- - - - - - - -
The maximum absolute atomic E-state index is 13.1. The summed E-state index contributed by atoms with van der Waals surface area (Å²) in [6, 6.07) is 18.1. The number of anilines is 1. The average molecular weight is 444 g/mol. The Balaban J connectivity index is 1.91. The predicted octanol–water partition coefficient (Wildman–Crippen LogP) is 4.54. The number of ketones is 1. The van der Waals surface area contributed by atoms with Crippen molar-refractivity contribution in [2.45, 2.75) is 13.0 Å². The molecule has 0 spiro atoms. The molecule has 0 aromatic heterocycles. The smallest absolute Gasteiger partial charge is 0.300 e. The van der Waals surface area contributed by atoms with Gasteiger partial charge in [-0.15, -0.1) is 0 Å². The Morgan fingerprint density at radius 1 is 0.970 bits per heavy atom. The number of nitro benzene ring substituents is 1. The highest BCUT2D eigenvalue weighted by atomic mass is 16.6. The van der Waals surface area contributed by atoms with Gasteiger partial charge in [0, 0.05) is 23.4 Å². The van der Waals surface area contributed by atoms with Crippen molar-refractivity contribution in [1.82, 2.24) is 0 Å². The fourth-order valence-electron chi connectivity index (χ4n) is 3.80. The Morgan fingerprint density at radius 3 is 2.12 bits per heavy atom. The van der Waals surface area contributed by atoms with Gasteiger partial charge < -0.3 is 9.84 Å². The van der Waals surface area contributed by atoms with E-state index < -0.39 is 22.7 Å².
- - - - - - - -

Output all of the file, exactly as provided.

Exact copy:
The maximum absolute atomic E-state index is 13.1. The summed E-state index contributed by atoms with van der Waals surface area (Å²) in [6, 6.07) is 18.1. The number of anilines is 1. The average molecular weight is 444 g/mol. The Balaban J connectivity index is 1.91. The predicted octanol–water partition coefficient (Wildman–Crippen LogP) is 4.54. The number of ketones is 1. The van der Waals surface area contributed by atoms with Crippen molar-refractivity contribution in [2.45, 2.75) is 13.0 Å². The molecule has 0 spiro atoms. The molecule has 0 aromatic heterocycles. The smallest absolute Gasteiger partial charge is 0.300 e. The van der Waals surface area contributed by atoms with Gasteiger partial charge in [-0.15, -0.1) is 0 Å². The Morgan fingerprint density at radius 1 is 0.970 bits per heavy atom. The number of nitro benzene ring substituents is 1. The highest BCUT2D eigenvalue weighted by atomic mass is 16.6. The van der Waals surface area contributed by atoms with Gasteiger partial charge in [0, 0.05) is 23.4 Å². The van der Waals surface area contributed by atoms with Crippen molar-refractivity contribution in [1.82, 2.24) is 0 Å². The fourth-order valence-electron chi connectivity index (χ4n) is 3.80. The Morgan fingerprint density at radius 3 is 2.12 bits per heavy atom. The van der Waals surface area contributed by atoms with Gasteiger partial charge < -0.3 is 9.84 Å². The van der Waals surface area contributed by atoms with E-state index < -0.39 is 22.7 Å².